On 22 July we had a visit to the National Museum of Renaissance – Ecouen Castle. This museum is at about 50km from Paris.

We took a train there and at the station we were told that we had two possibilities to reach the castle. One was to wait about 30 minutes for the bus, and the other was to walk through the path in the forest. We gladly did the walk in the forest.

It was an asphalted alley that lead directly to the castle, and here and there the path would split, but there were signs pointing towards the museum.

The castle came out suddenly in front of us, at the edge of the forest, in a wide clearing.
We were at the top of a hill, from where we could see the entire village.

It is a hilly area, full of greenery and very tranquil. The museum doesn’t have an impressive collection, most of it are tapestries, ceramics and glasswork, all of them however, from the Renaissance period.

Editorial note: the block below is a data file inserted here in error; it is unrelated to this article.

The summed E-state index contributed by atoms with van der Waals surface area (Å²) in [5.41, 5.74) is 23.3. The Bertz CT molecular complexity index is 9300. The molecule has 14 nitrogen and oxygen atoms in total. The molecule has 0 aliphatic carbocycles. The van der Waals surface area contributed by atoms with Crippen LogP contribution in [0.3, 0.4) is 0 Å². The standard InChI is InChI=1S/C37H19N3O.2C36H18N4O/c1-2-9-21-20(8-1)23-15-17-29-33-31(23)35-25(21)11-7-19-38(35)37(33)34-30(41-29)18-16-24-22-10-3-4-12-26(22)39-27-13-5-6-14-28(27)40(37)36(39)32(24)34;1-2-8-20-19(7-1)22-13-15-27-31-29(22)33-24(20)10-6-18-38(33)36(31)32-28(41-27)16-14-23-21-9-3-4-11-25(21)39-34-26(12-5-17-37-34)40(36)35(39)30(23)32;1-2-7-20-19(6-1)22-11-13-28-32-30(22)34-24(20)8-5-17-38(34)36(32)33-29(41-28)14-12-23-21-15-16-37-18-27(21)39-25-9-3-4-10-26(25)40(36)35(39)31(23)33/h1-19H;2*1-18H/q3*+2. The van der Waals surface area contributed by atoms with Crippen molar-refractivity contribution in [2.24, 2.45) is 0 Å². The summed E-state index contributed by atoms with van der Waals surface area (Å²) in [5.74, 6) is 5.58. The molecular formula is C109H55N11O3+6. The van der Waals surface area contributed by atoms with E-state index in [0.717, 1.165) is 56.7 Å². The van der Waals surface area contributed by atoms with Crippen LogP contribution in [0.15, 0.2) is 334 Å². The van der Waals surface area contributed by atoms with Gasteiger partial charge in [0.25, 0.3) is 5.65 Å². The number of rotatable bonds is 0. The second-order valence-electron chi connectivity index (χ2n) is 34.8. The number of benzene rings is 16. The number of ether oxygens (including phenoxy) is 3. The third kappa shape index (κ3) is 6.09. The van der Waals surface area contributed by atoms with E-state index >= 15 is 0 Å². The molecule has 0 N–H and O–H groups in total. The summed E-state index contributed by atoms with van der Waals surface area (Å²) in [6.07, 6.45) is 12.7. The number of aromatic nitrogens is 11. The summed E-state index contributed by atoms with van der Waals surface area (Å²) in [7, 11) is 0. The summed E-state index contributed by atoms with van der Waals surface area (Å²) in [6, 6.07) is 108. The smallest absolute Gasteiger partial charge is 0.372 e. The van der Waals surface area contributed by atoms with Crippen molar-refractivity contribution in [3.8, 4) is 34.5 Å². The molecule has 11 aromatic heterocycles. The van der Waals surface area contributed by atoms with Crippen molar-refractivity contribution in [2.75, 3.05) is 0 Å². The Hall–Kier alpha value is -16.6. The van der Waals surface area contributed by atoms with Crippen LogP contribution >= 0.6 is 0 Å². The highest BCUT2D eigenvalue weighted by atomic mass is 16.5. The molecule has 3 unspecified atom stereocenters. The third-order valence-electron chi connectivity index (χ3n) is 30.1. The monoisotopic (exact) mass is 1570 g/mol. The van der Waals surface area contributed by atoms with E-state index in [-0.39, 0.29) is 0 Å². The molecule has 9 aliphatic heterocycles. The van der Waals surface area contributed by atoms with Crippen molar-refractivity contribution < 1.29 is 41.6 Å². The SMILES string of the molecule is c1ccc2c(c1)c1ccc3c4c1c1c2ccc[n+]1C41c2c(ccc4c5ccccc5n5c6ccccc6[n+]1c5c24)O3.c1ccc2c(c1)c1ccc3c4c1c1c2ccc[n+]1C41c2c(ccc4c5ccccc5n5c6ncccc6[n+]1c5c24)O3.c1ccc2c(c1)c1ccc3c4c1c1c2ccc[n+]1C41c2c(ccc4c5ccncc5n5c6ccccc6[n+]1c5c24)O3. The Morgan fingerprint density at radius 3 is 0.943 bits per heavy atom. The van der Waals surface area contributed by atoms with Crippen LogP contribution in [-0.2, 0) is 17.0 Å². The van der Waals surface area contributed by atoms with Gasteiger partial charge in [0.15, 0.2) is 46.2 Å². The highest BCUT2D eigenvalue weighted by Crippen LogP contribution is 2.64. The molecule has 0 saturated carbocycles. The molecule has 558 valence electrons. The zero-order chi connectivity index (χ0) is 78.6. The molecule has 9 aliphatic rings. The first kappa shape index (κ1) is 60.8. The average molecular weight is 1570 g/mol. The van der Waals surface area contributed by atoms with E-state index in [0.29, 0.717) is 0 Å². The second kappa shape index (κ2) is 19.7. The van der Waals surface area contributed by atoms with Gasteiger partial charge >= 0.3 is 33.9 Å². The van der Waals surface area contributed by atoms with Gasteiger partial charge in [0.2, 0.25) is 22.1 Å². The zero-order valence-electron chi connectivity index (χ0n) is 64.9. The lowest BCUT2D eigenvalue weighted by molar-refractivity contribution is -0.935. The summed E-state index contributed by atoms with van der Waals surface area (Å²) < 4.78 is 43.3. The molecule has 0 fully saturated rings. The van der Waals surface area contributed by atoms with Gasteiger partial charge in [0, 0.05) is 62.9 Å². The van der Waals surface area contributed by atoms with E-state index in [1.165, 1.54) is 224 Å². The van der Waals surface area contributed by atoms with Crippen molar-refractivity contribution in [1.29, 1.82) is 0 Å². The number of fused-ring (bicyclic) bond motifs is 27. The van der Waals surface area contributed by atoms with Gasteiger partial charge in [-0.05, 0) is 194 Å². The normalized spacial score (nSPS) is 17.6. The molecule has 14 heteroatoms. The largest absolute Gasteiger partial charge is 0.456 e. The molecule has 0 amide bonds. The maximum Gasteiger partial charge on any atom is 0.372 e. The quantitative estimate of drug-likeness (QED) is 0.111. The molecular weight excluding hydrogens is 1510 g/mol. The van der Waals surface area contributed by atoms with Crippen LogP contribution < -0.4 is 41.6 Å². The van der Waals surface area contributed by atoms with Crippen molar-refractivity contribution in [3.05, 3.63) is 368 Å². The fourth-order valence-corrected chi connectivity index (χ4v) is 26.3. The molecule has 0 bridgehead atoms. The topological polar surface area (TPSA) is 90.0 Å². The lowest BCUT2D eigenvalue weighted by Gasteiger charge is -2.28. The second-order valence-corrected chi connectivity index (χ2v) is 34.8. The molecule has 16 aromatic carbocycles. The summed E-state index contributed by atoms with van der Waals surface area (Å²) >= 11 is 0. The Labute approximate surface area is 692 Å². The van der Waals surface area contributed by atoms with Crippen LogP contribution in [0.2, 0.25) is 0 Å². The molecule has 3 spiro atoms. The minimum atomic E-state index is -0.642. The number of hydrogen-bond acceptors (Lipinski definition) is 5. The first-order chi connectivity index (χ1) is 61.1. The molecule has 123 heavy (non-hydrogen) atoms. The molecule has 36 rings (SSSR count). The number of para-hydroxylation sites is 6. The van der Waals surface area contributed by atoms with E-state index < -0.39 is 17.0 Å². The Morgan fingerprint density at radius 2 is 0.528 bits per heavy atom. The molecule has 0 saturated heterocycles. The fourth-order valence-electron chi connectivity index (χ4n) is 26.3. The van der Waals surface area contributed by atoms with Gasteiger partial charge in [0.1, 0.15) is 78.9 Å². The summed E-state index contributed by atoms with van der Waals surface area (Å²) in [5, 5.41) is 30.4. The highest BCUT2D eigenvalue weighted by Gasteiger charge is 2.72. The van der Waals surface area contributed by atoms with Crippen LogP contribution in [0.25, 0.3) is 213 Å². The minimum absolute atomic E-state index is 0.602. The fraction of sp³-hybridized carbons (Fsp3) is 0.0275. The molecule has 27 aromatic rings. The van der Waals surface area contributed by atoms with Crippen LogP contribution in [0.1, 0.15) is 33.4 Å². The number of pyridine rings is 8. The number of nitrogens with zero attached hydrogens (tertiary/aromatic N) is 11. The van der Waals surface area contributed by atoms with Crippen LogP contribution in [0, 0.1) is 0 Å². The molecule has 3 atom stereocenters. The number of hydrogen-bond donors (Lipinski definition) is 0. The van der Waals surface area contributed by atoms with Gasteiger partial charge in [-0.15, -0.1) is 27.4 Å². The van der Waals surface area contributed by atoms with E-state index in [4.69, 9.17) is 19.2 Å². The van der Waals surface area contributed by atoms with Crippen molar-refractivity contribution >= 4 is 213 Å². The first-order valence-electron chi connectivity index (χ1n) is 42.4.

We liked however, the setting, it was beautiful there and the castle looks nice.

In the evening when we returned to Paris, we walked again through Montmartre, one of the most beautiful and picturesque quartiers of Paris.

To be continued...
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Jun 21st, 2006, 03:10 AM
  #19  
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Day 12 - July 23

We decided that on the 23rd July to go on a day trip to Luxemburg, three hours by train.
We left at 7am from Gare du Nord and at 10am we arrived.

Luxemburg just shines!
It is so different compared to other European cities. The people are dressed smartly, there is something classy in the air.

It shows that there are more than 200 banks and more than 5000 multinationals have their offices there.